THE SPIRIT OF SOCIAL ENTREPRENEURSHIP

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A social enterprise is an entity that uses business approach to solve a social problem

In Kenya, social enterprises are growing faster with each passing day.

Many initiatives are being implemented ranging from studies, conferences and projects all geared towards the growth of social entrepreneurship.

Kenya is leading in Africa as far as social enterprise is concerned. The country has attracted global attention as the most successful enterprises have either international roots or are supported internationally.

However, although Kenya is ahead, the notion of social entrepreneurship remains new to most people, with some confusing these enterprises with non governmental organizations.

The end result is a low concentration of home grown social enterprises which have been chocked by the internationally backed social enterprises, currently competing in the Kenyan market.

Social enterprises are businesses that trade to tackle social problems, improve communities, people’s life chances, or the environment. They make their money from selling goods and services in the open market, but they reinvest their profits back into the business or the local community.

How to start a social enterprise

“Like any other business, one must have an idea,” offers Carlo Chege, co-founder of the East Africa Social Enterprise Network (EASEN).

The network provides training to help people clarify whether they have an idea and a business model.

A good example is Bridge International schools, institutions which provide low cost education targeting the poor.

“The challenge is how one defines the social and environmental mission. One should also have a business plan, financing and market,” adds Chege.

Social enterprises are known to convert social problems into business opportunities, solving social and environmental problems that are left out by mainstream corporations.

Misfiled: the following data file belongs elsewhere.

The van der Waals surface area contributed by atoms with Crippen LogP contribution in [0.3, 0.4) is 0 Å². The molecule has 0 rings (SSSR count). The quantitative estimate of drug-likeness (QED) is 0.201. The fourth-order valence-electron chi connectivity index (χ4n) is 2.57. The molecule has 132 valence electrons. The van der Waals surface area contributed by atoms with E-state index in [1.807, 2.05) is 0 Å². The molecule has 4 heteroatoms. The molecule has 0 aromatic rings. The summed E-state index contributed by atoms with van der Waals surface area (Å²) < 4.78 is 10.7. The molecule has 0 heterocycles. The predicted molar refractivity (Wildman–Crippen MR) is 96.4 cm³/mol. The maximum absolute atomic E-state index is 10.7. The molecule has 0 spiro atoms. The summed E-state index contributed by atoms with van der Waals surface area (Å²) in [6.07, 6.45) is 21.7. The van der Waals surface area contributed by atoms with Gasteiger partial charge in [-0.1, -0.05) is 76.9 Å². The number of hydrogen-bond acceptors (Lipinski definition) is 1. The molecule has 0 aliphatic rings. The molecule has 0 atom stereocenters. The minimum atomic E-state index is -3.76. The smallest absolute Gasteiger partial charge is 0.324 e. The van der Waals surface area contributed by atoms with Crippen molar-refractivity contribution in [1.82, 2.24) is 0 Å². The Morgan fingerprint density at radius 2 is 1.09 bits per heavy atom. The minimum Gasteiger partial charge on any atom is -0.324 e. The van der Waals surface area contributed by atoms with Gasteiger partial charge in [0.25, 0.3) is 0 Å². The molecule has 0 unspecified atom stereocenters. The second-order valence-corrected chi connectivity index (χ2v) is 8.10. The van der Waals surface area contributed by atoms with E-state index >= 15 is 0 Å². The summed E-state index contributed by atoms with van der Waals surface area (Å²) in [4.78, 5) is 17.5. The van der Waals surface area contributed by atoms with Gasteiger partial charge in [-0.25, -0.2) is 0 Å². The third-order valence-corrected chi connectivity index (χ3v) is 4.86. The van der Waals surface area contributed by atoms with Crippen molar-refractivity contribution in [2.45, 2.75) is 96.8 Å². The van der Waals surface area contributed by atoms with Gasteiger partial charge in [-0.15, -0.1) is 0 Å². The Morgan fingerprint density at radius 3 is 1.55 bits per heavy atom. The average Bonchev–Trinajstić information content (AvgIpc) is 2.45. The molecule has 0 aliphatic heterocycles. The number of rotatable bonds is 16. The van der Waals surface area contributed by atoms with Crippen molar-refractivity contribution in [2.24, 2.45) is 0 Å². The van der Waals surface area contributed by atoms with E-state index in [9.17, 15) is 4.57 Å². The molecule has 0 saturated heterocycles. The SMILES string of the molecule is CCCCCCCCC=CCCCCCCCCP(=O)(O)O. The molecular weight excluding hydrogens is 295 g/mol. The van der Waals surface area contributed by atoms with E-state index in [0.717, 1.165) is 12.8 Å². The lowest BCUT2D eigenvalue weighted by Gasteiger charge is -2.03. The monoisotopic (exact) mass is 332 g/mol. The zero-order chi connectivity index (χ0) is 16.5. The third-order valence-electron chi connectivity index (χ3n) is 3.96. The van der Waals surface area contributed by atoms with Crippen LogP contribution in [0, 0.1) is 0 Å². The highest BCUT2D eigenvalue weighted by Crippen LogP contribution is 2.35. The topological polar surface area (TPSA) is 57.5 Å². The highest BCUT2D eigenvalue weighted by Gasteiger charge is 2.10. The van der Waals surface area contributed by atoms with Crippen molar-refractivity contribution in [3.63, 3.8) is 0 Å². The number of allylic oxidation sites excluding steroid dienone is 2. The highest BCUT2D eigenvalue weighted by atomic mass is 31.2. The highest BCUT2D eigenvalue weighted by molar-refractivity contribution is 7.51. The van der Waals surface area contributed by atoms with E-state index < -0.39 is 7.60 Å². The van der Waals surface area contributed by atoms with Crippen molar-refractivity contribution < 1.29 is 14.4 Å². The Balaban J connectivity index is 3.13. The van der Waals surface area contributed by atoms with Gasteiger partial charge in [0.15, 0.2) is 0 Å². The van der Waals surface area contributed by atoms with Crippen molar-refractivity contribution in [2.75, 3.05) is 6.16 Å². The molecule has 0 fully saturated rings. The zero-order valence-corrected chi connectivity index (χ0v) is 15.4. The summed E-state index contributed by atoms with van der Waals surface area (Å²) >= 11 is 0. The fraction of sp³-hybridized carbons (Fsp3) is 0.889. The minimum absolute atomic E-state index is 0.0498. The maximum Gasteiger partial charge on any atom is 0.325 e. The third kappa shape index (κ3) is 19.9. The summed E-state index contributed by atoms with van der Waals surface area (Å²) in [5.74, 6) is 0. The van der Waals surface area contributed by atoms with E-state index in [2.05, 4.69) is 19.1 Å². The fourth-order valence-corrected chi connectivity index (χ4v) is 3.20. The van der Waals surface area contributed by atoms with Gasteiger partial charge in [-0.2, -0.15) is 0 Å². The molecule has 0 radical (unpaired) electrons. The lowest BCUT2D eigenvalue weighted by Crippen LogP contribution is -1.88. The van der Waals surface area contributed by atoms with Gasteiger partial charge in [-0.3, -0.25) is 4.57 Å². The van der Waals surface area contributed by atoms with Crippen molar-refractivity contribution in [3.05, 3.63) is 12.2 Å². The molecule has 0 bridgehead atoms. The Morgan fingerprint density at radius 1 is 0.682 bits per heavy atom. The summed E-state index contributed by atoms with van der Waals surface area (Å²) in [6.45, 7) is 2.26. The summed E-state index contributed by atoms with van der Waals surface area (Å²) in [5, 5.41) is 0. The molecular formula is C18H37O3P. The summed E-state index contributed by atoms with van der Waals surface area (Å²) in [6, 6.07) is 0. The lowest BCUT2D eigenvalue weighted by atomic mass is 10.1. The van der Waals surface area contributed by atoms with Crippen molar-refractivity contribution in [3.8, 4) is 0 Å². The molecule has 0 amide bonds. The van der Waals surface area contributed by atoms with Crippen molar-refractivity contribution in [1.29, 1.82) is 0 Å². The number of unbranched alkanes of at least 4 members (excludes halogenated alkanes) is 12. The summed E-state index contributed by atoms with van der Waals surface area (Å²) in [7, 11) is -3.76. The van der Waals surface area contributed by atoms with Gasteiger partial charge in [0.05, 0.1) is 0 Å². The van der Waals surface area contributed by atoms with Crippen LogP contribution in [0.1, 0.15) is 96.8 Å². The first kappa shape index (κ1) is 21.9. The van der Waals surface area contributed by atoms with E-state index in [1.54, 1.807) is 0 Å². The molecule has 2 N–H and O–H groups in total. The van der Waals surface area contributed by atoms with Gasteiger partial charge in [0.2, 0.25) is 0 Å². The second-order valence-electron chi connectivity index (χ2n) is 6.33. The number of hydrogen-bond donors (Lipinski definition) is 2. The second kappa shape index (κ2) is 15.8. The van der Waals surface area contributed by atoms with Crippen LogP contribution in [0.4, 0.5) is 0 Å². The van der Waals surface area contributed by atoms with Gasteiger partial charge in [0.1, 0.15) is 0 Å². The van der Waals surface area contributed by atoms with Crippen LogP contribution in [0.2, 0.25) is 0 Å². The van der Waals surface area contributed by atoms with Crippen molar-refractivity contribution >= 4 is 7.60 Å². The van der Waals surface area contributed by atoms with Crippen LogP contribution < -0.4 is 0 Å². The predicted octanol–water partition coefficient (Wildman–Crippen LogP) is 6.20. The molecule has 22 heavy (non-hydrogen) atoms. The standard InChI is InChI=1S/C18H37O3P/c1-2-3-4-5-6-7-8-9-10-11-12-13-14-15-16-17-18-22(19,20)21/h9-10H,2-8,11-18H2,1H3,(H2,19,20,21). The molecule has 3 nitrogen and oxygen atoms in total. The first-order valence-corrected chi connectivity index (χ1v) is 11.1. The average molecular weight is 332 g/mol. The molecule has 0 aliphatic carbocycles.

Take Sanergy’s case for instance. Operating from Nairobi slums where the sanitation problem is prevalent, Sanergy is a social enterprise that seeks to address the sanitation crisis in Kenya. The company which was established in 2010 has tackled the ‘flying toilets’ problem in Kenyan slums, improving sanitation for thousands of people while creating jobs for others. They have achieved this through an innovative toilet franchise business, where slum dwellers are financed to own and operate a clean, hygienic toilet dubbed ‘Fresh Life Toilet,’ which do not use water.

Like Sanergy. Other social entrepreneurs, commonly known as the ‘do good enterprises’ have pitched tent in the Kenyan market.

But they have to address the challenges of lack of a legal framework to streamline their work, getting funds and attracting employees.

To see more growth in the area of social enterprises, The East African Social entrepreneurs Network is working on modalities of providing mentorship and internships in social enterprise to students so that they are able to know and get interested in the area.

Currently, social enterprises have generated interest from a number of social entrepreneurs, with most focusing on energy, water and sanitation, agriculture and health. These areas have a lot of social challenges.

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